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CSOs root for closer ties with security agencies to end rights violations

Amnesty International’s Country Director Justus Nyangaya speaking to the media at Friday’s event /COURTESY

NAIROBI, Kenya, Jun 23 – There is need for collective efforts between security agencies and civil society organisations to end cases of human rights violations in the country.

Amnesty International’s Country Director Justus Nyangaya told Capital FM News during a forum bringing together civil society organisations and the media on Friday that police brutality remains a challenge that continues to face the country and that an all-inclusive approach was needed to address the problem.

“When we talk about 65 people being killed by the police so far this year or 122 being killed last year, these are not accidents but realities that are happening. What we are saying is that this is a problem but we cannot say that the whole police service is doing it. No, not at all,” he remarked.

He underscored the importance of the police to work together with the civil society under the framework of the Police Reforms Working Group in resolving the human rights violations.

“We have worked very well with the police in terms of agreeing on areas of intervention we need to address. It is good that government bodies that are focused on this as the specific duty bearers are listening to us,” Nyangaya said.

The meeting came at a time when members of the civil society were preparing to commemorate the murder of human rights lawyer Willy Kimani alongside his client Josphat Mwendwa and taxi driver Joseph Muiruri in Athi River between June 23 and 24 last year, a murder plot executed by members of a local Administrative Police post.

Kenya Human Rights Commission’s Programme Manager  Andrew Songa who also spoke to Capital FM News called for a broad-based approach to police vetting that will not only focus on corruption but also cases of human rights abuses.

He said the inclusion of human rights issues in police vetting would help address rights abuses perpetrated by the police as opposed to overly focusing on corps implicated in graft.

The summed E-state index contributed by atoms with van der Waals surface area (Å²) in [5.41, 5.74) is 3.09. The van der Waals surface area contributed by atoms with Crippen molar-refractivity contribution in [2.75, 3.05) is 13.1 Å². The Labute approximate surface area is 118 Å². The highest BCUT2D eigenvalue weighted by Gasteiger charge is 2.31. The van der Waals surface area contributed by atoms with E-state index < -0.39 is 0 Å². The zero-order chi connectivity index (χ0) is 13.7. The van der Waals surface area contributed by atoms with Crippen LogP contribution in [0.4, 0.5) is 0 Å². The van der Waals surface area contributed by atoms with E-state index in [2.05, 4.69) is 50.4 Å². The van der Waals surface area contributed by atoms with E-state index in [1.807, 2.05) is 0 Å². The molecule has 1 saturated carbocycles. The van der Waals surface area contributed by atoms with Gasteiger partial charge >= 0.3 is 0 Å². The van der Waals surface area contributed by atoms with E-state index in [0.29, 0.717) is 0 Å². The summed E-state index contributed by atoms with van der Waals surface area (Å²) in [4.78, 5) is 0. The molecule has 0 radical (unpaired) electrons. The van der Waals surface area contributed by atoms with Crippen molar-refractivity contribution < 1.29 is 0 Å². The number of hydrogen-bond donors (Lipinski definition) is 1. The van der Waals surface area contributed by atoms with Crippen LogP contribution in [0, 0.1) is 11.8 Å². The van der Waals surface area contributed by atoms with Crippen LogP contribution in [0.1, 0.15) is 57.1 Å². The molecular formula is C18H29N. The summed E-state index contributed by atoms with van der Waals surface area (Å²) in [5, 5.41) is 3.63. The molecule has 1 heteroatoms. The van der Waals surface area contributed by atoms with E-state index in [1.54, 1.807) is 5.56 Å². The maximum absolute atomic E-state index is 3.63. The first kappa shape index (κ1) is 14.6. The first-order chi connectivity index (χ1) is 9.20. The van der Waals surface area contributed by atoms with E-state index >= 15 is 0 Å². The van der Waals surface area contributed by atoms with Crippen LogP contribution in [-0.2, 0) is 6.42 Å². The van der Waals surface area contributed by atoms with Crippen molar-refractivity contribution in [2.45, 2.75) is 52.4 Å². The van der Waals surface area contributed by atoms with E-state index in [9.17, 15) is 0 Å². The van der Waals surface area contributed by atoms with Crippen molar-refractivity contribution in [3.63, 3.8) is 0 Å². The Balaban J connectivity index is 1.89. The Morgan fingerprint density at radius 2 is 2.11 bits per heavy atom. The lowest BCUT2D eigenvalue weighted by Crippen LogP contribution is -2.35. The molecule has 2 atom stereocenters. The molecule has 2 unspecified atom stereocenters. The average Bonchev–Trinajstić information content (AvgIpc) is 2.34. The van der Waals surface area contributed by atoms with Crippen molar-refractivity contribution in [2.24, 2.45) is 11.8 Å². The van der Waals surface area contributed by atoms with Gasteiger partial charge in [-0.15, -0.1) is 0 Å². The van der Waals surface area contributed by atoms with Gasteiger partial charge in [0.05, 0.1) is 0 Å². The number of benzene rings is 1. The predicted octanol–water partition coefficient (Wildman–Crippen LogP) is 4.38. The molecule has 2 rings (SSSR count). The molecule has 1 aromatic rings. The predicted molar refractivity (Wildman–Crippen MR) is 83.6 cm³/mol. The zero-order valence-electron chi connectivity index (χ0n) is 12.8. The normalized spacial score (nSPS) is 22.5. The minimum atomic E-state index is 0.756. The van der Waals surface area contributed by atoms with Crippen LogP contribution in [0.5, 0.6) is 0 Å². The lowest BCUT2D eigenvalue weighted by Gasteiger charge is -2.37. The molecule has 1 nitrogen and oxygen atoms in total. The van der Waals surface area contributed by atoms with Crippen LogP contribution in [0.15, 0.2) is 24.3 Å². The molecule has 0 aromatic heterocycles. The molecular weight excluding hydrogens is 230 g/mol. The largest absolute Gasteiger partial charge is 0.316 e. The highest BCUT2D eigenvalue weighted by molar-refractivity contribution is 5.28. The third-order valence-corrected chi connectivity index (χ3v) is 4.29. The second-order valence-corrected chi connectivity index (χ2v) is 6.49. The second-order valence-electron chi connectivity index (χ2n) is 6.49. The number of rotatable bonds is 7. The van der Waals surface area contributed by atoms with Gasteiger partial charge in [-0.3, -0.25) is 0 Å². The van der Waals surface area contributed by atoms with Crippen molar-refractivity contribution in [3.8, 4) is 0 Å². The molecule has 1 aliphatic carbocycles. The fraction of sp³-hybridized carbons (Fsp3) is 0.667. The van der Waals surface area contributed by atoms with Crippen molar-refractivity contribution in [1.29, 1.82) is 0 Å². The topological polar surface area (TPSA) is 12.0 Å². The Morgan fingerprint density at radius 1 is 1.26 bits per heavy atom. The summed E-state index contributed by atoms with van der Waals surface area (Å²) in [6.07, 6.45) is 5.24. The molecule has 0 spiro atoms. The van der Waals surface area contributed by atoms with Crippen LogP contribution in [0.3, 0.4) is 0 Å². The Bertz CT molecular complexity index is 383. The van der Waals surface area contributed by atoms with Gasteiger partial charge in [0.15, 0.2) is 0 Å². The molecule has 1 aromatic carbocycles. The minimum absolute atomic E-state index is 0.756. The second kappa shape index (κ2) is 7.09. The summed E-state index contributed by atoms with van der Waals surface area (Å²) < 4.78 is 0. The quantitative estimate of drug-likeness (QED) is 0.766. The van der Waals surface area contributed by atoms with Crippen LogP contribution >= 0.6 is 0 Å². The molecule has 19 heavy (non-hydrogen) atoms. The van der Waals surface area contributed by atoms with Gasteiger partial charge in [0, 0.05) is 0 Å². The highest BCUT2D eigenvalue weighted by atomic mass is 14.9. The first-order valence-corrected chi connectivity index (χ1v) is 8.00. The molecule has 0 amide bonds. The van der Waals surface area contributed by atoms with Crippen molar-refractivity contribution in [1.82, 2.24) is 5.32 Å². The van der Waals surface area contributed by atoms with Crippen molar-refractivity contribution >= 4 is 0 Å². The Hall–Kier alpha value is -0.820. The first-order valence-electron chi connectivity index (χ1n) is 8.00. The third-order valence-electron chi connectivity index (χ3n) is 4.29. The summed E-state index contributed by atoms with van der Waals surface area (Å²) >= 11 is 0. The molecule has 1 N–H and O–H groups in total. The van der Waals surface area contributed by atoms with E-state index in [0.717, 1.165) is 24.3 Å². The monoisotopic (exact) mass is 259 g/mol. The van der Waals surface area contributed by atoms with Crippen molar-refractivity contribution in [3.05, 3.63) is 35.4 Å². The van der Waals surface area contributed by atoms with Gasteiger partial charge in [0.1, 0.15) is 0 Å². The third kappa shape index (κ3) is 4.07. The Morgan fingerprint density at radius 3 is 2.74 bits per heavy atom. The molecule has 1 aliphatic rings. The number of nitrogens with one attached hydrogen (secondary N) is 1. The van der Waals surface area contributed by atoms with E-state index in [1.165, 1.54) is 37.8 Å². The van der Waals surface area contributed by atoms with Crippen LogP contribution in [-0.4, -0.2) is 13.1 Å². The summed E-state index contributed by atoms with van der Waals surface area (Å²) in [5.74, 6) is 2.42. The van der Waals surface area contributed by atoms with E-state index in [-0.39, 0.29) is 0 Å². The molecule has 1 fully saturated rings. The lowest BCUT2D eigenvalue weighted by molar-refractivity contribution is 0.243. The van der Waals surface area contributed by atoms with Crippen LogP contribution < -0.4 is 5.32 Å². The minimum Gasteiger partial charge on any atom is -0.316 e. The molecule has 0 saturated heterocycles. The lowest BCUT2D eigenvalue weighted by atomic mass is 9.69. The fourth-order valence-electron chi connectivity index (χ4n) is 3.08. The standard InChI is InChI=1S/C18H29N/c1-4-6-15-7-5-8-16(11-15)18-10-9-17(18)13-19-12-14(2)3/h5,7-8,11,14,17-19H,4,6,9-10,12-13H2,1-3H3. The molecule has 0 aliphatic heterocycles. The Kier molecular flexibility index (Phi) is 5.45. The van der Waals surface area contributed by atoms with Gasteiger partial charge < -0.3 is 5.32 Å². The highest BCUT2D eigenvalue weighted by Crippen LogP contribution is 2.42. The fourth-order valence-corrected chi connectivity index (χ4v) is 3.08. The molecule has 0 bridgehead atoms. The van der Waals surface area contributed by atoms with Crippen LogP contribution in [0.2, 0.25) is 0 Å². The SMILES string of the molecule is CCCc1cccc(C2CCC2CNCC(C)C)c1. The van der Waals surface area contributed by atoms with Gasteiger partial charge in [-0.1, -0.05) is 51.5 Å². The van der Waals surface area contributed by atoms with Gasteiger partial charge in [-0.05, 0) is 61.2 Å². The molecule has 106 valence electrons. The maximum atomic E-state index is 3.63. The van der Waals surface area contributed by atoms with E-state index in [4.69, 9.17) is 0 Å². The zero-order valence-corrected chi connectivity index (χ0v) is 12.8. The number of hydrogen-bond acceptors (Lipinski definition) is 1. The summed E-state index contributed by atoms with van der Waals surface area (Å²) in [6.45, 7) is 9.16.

“The ambition for vetting was supposed to be broad-based in that we were supposed to aspire to have a standard of policing that reflects human rights principles and values, as well as accountability,” Songa said.

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“Unfortunately when the roll-out started, the preoccupation became about the corruption aspect within the police and that I feel it is because of how easy it was to identify bribery,” he added.

The human rights activist said civil society organisations within the working group were committed to pointing out the gaps within security agencies as far as protection of civil rights is concerned in order to achieve better policing.

That, he said, would require closer cooperation but also transparency in the police vetting process.

“It was very clear that the public wanted the undue use of force by the police – the very brutal way crowd control has been done in the past – were things they wanted addressed,” Songa noted.

The Police Reforms Working Group comprises over 20 grassroots, national and international CSOs including Amnesty International Kenya, Kenya Human Rights Commission, Kenya National Human Rights Commission, International Justice Mission, International Commission of Jurists and Independent Medico-Legal Unit.

Others are the National Coalition of Human Rights Defenders, Kituo cha Sheria, Usalama Reforms, and the Federation of Women Lawyers in Kenya.


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